TypeAll SucroseSucrose/Fructose
ColorAmberDark Amber
TasteBurnt Marshmallows, ToffeeBurt Marshmallows (stronger),Toffee, Fruity, Dark Fruit, a bit sweeter
SmellBurnt MarshmallowsBurnt Marshmallows, Fruity

The differences between the two weren’t all that great, although the fructose version was much fruitier. Comparing the fructose granules to the table sugar, the fructose tasted very fruity anyway. I'm not sure what the differences will be in a finished beer that will be the next step. Although I won’t get to do much with it until the pineapple ciders are finished, or I pony up and buy some more 1gal jugs. More updates to come!

Dark Candy Sugar / Caramel - Recipe & Procedure
Wednesday, February 4, 2009

Dark Candy Sugar / Caramel

In preparation for an upcoming brew, I am making some homemade caramel. It is pretty easy to come by Belgian candy syrup now, but it is still fairly expensive for something that is essentially just sugar. Many of the recipes out there for making this at home require citric acid; they have you add the acid to help split sucrose (table sugar) into its monomers, fructose and glucose. This addition however, is not necessary; sucrose will split on its own to fructose and glucose with only the addition of heat. During the process sucrose is being hydrolyzed, essentially a molecule of water is added to each molecule of sucrose, resulting in a splitting of the sucrose.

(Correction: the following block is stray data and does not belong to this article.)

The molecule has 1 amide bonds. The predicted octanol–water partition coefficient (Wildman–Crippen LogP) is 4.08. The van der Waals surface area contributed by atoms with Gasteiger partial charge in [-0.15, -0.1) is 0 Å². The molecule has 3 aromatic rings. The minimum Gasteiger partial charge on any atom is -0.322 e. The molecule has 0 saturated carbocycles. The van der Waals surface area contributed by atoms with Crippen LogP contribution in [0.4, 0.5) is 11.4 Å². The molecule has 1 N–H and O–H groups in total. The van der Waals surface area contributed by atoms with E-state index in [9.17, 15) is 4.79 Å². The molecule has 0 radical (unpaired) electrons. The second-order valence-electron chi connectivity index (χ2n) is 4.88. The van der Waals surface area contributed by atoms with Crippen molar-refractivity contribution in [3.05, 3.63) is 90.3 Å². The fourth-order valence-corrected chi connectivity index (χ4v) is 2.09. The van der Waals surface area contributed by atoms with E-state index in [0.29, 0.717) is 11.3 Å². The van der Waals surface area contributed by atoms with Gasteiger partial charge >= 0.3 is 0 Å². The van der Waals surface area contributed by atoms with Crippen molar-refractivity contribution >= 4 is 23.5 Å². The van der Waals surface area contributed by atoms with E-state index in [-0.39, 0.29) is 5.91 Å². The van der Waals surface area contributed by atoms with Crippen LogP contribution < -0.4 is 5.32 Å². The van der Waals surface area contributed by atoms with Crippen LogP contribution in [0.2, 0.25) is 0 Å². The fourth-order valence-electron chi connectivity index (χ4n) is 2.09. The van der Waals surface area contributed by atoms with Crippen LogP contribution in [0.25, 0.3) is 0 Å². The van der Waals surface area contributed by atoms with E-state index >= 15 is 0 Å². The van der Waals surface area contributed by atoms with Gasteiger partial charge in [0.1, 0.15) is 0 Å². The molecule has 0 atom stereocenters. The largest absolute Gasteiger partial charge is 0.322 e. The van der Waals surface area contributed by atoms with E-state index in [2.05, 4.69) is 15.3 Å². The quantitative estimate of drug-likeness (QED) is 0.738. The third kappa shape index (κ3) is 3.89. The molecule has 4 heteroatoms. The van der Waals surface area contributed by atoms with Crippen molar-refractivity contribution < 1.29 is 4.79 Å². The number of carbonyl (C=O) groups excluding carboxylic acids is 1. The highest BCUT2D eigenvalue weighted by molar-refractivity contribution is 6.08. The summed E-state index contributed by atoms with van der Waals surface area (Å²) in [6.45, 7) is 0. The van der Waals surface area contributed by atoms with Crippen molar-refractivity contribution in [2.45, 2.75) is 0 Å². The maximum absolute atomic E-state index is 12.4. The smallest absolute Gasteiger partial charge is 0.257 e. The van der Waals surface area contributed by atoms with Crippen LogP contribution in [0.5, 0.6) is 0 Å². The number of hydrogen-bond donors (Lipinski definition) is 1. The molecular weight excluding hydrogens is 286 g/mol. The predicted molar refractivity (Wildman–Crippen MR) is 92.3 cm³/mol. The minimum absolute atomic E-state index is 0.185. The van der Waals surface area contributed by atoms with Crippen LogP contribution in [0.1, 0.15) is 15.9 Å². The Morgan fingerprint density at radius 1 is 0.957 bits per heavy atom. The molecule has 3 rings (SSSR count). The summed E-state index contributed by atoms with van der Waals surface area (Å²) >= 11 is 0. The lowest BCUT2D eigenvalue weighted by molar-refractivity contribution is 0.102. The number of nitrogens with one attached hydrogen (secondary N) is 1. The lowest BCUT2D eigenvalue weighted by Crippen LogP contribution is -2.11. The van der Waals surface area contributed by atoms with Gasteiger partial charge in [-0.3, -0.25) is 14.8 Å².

Now I’ve read in far too many homebrew forum posts that this is a necessary step, when using table sugar, to ensure you don’t produce cidery flavors in your brew; the reason they state, is that only inverted sugar (fructose + glucose), and not sucrose, is easy for the yeast to eat, and that forcing the yeast to break apart the sucrose stresses the yeast resulting in undesirable byproducts.